There are three primary reasons all risk professionals should actively manage cyber risk: to comply with regulations, its frequency, and its severity. But what can be done about this problem? In a study by Accenture Insurance, only 43% of executives believed that their organization’s cyber defence was fully functional. Cyber risk is a difficult threat to manage as technology is constantly changing and there isn’t one clear cut solution. This list of strategies can be used individually or in tandem to reduce any organization’s cyber risk.
1. Monitor the risk environment
Risk professionals should continuously monitor potential risks and explore new trends as they arise to determine what will be most likely to impact the organization. Quantify exposures and vulnerabilities on a big-picture scale to create a thorough understanding of the risk environment. New cyber risk factors could include a change in common hacker strategies, a newly identified gap in the security system, or an updated technology that leaves current systems out-of-date.
There are many risks included under cyber risk: data breaches, system maintenance, data sharing with external parties, and so on. Risk teams must decide how to handle each one:
- Avoidance means they will not partake in that activity as it is viewed to be too risky
- Acceptance, or understanding it is inevitable and potential benefits outweigh the risks
- Control through implementing mitigation strategies to reduce the frequency or severity of an occurrence
- Transfer is available through cyber liability insurance, a new trend soon expected to be as popular as general liability insurance. These policies may cover interruption and recovery costs, liability claims, cyber theft and extortion costs, and more. Allianz Group’s Guide to Cyber Risk discusses cyber risk policies in detail.
Each individual risk may lend itself to one or more of these strategies; the appropriate response can be developed through experience and industry knowledge.
2. Monitor data assets
With the help of their team, risk professionals should identify the most valuable data assets stored in their system and monitor them regularly. Confidential information such as credit card information or trade secrets are more likely to be the target of a cyber attack, so these items should be guarded closely.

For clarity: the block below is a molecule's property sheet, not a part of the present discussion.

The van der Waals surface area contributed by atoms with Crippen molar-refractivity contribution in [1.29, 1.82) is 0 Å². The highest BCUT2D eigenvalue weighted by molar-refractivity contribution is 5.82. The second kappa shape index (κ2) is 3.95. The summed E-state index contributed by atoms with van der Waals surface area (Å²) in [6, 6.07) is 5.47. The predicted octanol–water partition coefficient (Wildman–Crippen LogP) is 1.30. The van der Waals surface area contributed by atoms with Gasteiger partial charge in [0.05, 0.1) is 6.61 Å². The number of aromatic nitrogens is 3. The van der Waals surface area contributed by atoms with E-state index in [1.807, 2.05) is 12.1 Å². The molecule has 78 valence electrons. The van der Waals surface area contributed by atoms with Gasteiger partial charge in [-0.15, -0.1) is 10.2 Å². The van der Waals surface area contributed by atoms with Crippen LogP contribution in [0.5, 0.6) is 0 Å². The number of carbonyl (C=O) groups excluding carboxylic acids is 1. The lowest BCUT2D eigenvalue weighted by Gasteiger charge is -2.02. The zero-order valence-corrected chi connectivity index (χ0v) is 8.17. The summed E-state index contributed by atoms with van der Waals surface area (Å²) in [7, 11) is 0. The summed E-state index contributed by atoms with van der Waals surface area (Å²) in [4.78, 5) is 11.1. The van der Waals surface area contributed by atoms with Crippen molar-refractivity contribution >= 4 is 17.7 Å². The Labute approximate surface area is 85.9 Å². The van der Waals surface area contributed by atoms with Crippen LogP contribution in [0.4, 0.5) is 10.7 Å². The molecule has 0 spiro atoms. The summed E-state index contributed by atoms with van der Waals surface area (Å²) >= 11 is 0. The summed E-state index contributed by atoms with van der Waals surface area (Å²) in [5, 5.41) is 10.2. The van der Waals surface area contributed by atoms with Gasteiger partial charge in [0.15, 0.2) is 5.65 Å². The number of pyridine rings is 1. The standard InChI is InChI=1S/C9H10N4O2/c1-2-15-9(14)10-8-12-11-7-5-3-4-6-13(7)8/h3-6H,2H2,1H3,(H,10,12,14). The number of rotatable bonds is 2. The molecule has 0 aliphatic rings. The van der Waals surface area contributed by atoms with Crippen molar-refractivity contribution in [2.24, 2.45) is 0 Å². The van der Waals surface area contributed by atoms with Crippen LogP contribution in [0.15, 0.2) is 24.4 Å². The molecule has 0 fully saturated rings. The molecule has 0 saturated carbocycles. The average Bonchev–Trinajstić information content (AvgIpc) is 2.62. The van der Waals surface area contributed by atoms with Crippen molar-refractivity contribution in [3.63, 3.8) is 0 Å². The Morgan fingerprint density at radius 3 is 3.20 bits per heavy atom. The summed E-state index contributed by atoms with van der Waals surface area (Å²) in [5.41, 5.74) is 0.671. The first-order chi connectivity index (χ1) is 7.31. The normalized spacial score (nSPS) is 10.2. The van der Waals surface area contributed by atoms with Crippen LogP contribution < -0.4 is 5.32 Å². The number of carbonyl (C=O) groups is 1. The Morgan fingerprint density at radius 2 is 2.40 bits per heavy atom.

3. Create a risk plan
The organization must develop response and continuity plans for cyber risk scenarios by brainstorming potential situations and determining a course of action for each one. It’s important to remember that with cyber issues or attacks, one problem can impact the entire organization, so be sure to incorporate multiple departments into the plan. Discuss and practice the plan with key stakeholders, so each employee will know their role and can act quickly if the situation arises. In times of need, a prompt and organized response can prevent a problem from escalating.
When the cyber risk plan has been created, it must be written down and communicated to all employees. There is no point developing these procedures if they are not formally implemented throughout the organization and their importance stressed. Cyber security and risk mitigation must become an integral part of the organization’s culture and values.
4. Gain management support
Top management must be on board with risk management activities. With the active threat that cyber risk presents, this shouldn’t be difficult to accomplish. They should embody the secure practices set out by the risk management team to send the message to employees that appropriate behavior is expected. For tips on gaining management support on any type of project, read "7 'Easy' Steps for Convincing Senior Management to Support a Hard Change".
5. Prepare employees
It’s important to stress that cyber risk is not solely the responsibility of the risk department or IT. The risk management function should no longer be siloed; all departments should be encouraged to contribute.